An oldie, but a goodie. Established over 128 years ago, and claiming to have served the first hamburger in the US. Sadly we can’t verify this, as like most other competing claims, the truth is lost in the mists of time, but given its age, Louis Lunch was certainly amongst the first.
Louis Lassen, born in Denmark as Ludvig Lassen in 1865 married Sophia Kurtz, a native of the US. Lassen was a Blacksmith and some time preacher, who ended up selling food from a street cart. Over time he began to add lunch items to his cart. Well, we say cart, but wagon was probably a better description.
Legend has it that one day in 1900, a local businessman dashed into the lunch wagon, exclaiming “Loui, I’m in a rush, stick a meatpuck between two planks and step on it.” Lassen placed a burger puck between two slices of bread and sent the man on his way. Allegedly the first burger was born
In 1917 Lassen took over a building that had been a tannery and remained there until 1975, being forced to make way for development and moving two blocks to 263 Crown Street in New Haven.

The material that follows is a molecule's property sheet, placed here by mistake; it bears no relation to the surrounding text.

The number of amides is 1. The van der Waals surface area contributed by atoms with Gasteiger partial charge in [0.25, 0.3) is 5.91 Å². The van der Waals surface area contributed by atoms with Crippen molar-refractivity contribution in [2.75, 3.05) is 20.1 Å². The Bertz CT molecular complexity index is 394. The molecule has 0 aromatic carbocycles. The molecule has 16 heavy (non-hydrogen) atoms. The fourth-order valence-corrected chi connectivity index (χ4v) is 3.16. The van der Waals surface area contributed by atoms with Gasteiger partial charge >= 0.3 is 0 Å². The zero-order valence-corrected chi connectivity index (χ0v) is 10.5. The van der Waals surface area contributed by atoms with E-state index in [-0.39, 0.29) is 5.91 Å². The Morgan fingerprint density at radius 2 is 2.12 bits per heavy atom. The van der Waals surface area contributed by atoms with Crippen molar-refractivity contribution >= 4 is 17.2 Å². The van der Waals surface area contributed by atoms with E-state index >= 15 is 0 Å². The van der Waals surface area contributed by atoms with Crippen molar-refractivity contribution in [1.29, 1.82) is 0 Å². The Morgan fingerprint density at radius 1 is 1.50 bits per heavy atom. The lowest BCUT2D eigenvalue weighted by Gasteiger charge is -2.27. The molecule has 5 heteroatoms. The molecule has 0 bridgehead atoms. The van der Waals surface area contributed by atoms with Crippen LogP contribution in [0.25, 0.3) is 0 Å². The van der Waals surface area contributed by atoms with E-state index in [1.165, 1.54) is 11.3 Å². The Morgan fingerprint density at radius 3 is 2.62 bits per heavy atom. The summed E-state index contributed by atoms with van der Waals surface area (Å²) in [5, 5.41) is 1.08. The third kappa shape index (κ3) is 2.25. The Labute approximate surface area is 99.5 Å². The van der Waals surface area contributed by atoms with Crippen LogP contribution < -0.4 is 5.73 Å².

The business is today owned by the fourth generation of the family.
Today the menu consists of ‘The Burger’ which is made from a blend of five cuts of steak then broiled vertically. Accompanied by potato salad, chips and homemade pie. They also use a cheese spread rather than slices.
The patties are broiled on a cast iron vertical gas broiler made in 1898 by the Bridge and Beach Co. and they use a 1929 Savory Radiant Gas Toaster.
Louis’ Lunch ‘It’s My Way Or No Way’
Louis Lunch is famous (Infamous perhaps) for its dislike of ketchup,. In fact asking for ketchup on your burger results in you being ejected from the premises. A no ketchup sign hangs prominently in the restaurant, along with a caption popping up to read “Yale students who try to sneak in ketchup are asked to leave”. The venue is all about the burger, and allows nothing to upstage or detract from it, so no fancy buns or condiments, you get onions, tomato and a squirt of cheese.